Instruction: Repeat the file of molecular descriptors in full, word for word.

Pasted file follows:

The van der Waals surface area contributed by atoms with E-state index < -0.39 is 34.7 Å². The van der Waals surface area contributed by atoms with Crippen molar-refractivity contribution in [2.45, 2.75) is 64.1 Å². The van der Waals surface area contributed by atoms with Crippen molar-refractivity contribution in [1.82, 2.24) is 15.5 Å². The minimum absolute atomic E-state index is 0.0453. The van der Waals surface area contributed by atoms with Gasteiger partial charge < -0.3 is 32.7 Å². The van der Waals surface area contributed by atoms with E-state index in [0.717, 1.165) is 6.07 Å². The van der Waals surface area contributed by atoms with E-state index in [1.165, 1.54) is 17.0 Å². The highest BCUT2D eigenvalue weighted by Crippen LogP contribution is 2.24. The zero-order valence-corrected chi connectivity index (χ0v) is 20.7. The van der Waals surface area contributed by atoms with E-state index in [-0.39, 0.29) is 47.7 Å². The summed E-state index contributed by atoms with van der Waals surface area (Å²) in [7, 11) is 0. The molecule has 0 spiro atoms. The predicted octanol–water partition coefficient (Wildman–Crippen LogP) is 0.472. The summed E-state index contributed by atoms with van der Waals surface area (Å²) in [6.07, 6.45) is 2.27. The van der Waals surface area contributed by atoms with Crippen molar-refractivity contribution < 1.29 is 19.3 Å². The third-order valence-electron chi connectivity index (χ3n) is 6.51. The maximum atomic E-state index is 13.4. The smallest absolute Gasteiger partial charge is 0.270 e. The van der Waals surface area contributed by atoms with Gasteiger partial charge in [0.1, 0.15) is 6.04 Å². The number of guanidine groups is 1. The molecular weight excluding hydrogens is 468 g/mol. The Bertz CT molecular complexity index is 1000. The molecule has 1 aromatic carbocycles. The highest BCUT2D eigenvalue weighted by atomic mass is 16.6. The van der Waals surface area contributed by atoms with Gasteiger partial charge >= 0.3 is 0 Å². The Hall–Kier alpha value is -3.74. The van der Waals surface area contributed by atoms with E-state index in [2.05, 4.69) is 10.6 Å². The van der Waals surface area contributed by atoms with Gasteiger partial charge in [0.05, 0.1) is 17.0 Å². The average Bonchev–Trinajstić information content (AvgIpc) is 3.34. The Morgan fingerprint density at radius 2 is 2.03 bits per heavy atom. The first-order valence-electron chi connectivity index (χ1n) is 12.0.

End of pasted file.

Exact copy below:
The van der Waals surface area contributed by atoms with E-state index < -0.39 is 34.7 Å². The van der Waals surface area contributed by atoms with Crippen molar-refractivity contribution in [2.45, 2.75) is 64.1 Å². The van der Waals surface area contributed by atoms with Crippen molar-refractivity contribution in [1.82, 2.24) is 15.5 Å². The minimum absolute atomic E-state index is 0.0453. The van der Waals surface area contributed by atoms with Gasteiger partial charge < -0.3 is 32.7 Å². The van der Waals surface area contributed by atoms with E-state index in [0.717, 1.165) is 6.07 Å². The van der Waals surface area contributed by atoms with E-state index in [1.165, 1.54) is 17.0 Å². The highest BCUT2D eigenvalue weighted by Crippen LogP contribution is 2.24. The zero-order valence-corrected chi connectivity index (χ0v) is 20.7. The van der Waals surface area contributed by atoms with E-state index in [-0.39, 0.29) is 47.7 Å². The summed E-state index contributed by atoms with van der Waals surface area (Å²) in [7, 11) is 0. The molecule has 0 spiro atoms. The predicted octanol–water partition coefficient (Wildman–Crippen LogP) is 0.472. The summed E-state index contributed by atoms with van der Waals surface area (Å²) in [6.07, 6.45) is 2.27. The van der Waals surface area contributed by atoms with Crippen molar-refractivity contribution < 1.29 is 19.3 Å². The third-order valence-electron chi connectivity index (χ3n) is 6.51. The maximum atomic E-state index is 13.4. The smallest absolute Gasteiger partial charge is 0.270 e. The van der Waals surface area contributed by atoms with Gasteiger partial charge in [0.1, 0.15) is 6.04 Å². The number of guanidine groups is 1. The molecular weight excluding hydrogens is 468 g/mol. The Bertz CT molecular complexity index is 1000. The molecule has 1 aromatic carbocycles. The highest BCUT2D eigenvalue weighted by atomic mass is 16.6. The van der Waals surface area contributed by atoms with Gasteiger partial charge >= 0.3 is 0 Å². The Hall–Kier alpha value is -3.74. The van der Waals surface area contributed by atoms with E-state index in [2.05, 4.69) is 10.6 Å². The van der Waals surface area contributed by atoms with Gasteiger partial charge in [0.05, 0.1) is 17.0 Å². The average Bonchev–Trinajstić information content (AvgIpc) is 3.34. The Morgan fingerprint density at radius 2 is 2.03 bits per heavy atom. The first-order valence-electron chi connectivity index (χ1n) is 12.0.